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FBI Investigates Funeral Home Running “Remains Dealing” Side-Business

January 15, 2018
Justin Crowe

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FBI Investigates Funeral Home Running “Remains Dealing” Side-Business

The Federal Bureau of Investigation is checking into Sunset Mesa Funeral Home in Montrose, CO, where owner Megan Hess is running a body-dealing side business. Reauters repots that at least four former employees of Sunset Mesa Funeral Home have been interviewed in order for the Bureau to better understand how the business operates.

REUTERS/Rick Wilking
Megan Hess has described Donor Services as a small, family business. In 2016, she said she and her mother, Shirley Koch, handled about 10 cadavers a month in the back room. Her father, Alan Koch, ran the crematory, she said. REUTERS/Mike Wood

The funeral home and body brokering business went under federal inquiry after Reuters interviewed a half-dozen former Sunset Mesa Funeral Home employees who formerly worked for Hess.

One former employee, Kari Escher, who helped manage a former cremation-marketing business owned by Hess, said she found the practices of Hess’s mother, Shirley Koch, particularly concerning.

Escher told Reuters, “She showed me her collection of gold teeth one day… he had sold a different batch a year prior, and they took the whole family to Disneyland in California on the gold that they cashed in.”

It is legal in Colorado and in nearly every U.S. state to buy and sell human remains for research and education purposes. Connecting Directors interviewed a bone dealer last year to better understand how that industry works.  It is also legal for funeral homes to sell items recovered from dead bodies, including gold dental work. Additionally, it is legal to run a body brokering business from the same location as a funeral home or crematory.

REUTERS/Rick Wilking
Former employee Kari Escher said she was especially troubled by the practices of Megan Hess’s mother, Shirley Koch, who Escher said pulled teeth from some of the corpses so she could sell the gold in crowns or fillings. REUTERS/Rick Wilking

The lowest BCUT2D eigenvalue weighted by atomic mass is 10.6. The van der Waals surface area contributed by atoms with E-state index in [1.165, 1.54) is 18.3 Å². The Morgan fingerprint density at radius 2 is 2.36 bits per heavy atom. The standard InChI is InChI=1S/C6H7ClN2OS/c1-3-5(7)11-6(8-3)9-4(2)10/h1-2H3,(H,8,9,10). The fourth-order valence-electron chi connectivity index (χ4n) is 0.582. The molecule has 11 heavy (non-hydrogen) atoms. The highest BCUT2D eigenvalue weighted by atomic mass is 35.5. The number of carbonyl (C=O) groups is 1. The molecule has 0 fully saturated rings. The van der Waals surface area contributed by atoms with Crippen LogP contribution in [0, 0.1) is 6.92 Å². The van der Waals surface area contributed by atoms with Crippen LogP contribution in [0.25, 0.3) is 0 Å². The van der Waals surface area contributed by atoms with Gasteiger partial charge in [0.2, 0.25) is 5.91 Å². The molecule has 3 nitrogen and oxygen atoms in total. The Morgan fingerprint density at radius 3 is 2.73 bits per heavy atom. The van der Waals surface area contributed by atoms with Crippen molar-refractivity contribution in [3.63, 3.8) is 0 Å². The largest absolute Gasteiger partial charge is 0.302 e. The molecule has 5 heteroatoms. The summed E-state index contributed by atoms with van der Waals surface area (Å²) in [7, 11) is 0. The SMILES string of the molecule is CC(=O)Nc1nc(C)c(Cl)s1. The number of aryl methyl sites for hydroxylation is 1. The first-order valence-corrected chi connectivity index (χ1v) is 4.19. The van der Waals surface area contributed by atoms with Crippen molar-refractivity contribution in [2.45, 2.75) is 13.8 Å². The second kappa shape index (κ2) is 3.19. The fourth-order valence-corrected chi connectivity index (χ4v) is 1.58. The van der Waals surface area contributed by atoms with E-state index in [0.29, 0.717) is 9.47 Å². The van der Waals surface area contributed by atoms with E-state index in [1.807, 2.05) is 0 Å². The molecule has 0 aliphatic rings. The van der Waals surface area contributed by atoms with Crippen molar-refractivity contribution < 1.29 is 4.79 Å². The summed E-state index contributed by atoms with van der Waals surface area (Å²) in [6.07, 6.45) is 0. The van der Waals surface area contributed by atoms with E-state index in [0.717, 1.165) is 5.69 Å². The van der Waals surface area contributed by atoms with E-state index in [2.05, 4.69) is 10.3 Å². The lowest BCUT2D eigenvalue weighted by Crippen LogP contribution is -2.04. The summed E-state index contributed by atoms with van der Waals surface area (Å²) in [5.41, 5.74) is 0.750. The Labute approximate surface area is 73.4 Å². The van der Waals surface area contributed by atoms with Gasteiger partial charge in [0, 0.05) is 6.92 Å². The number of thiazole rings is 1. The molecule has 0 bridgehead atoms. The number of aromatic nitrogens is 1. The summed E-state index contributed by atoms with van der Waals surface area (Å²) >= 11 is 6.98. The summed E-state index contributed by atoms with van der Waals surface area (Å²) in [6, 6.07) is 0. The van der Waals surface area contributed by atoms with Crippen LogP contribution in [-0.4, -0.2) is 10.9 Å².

With all of the practices and businesses being legal, the investigation appears to be down to a question of ethics when operating them together.

Steve Palmer, a funeral director in Cottonwood, Arizona, and former member of the policy board at the National Funeral Directors Association, told Reuters, “The conflict of interest of having a side business in body parts just leads to problems. There are no ethics there when you do that. You are not looking at the full disposition [of a body]. You are looking at how to make money.”

Reuters also obtained other material related to the body dealing including a 2016 quote mailed to an Arizona medical training lab showing Hess peddling the torsos for $1,000 each. A 2013 Donor Services price list reviewed by Reuters lists a pelvis with upper legs at $1,200, heads for $500, a knee for $250, and a foot for $125.

Currently there is both an FBI probe and a Colorado state federal regulators investigation into Megan Hess’ businesses. Lee Rasizer, a spokesman for the Colorado Department of Regulatory Agencies says it has nine open complaints about the home — higher than average for funeral homes in Colorado.

Koch said she was “not interested” when contacted for comment by a Reuters Reporter.

This story was originally published by Reuters and you can read more here.

REUTERS/Rick Wilking
Megan Hess operates both a funeral home, Sunset Mesa, and a body broker business, Donor Services. Reuters could find no other active operation in the United States that houses those businesses in the same facility and under the same ownership. REUTERS/Rick Wilking